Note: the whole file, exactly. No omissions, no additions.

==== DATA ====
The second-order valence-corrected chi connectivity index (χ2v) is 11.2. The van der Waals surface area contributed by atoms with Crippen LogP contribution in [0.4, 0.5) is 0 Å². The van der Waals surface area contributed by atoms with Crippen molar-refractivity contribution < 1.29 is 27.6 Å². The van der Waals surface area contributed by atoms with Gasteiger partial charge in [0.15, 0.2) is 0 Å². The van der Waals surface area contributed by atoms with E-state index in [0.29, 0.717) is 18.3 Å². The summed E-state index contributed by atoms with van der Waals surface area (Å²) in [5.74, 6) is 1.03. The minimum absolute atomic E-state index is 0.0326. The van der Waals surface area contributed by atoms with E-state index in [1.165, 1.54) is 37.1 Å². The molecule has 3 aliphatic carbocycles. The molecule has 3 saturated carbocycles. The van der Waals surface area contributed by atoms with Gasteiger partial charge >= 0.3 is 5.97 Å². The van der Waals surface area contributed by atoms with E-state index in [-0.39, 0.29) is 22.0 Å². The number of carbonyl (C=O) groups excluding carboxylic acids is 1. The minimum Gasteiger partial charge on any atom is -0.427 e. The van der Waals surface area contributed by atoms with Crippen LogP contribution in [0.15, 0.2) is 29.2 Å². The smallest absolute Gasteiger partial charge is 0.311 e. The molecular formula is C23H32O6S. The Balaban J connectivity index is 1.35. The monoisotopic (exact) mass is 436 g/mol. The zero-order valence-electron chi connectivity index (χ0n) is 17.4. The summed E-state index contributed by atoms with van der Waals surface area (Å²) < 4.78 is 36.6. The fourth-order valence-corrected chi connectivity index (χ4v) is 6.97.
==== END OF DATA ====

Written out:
The second-order valence-corrected chi connectivity index (χ2v) is 11.2. The van der Waals surface area contributed by atoms with Crippen LogP contribution in [0.4, 0.5) is 0 Å². The van der Waals surface area contributed by atoms with Crippen molar-refractivity contribution < 1.29 is 27.6 Å². The van der Waals surface area contributed by atoms with Gasteiger partial charge in [0.15, 0.2) is 0 Å². The van der Waals surface area contributed by atoms with E-state index in [0.29, 0.717) is 18.3 Å². The summed E-state index contributed by atoms with van der Waals surface area (Å²) in [5.74, 6) is 1.03. The minimum absolute atomic E-state index is 0.0326. The van der Waals surface area contributed by atoms with E-state index in [1.165, 1.54) is 37.1 Å². The molecule has 3 aliphatic carbocycles. The molecule has 3 saturated carbocycles. The van der Waals surface area contributed by atoms with Gasteiger partial charge >= 0.3 is 5.97 Å². The van der Waals surface area contributed by atoms with E-state index in [-0.39, 0.29) is 22.0 Å². The number of carbonyl (C=O) groups excluding carboxylic acids is 1. The minimum Gasteiger partial charge on any atom is -0.427 e. The van der Waals surface area contributed by atoms with Crippen LogP contribution in [0.15, 0.2) is 29.2 Å². The smallest absolute Gasteiger partial charge is 0.311 e. The molecular formula is C23H32O6S. The Balaban J connectivity index is 1.35. The monoisotopic (exact) mass is 436 g/mol. The zero-order valence-electron chi connectivity index (χ0n) is 17.4. The summed E-state index contributed by atoms with van der Waals surface area (Å²) < 4.78 is 36.6. The fourth-order valence-corrected chi connectivity index (χ4v) is 6.97.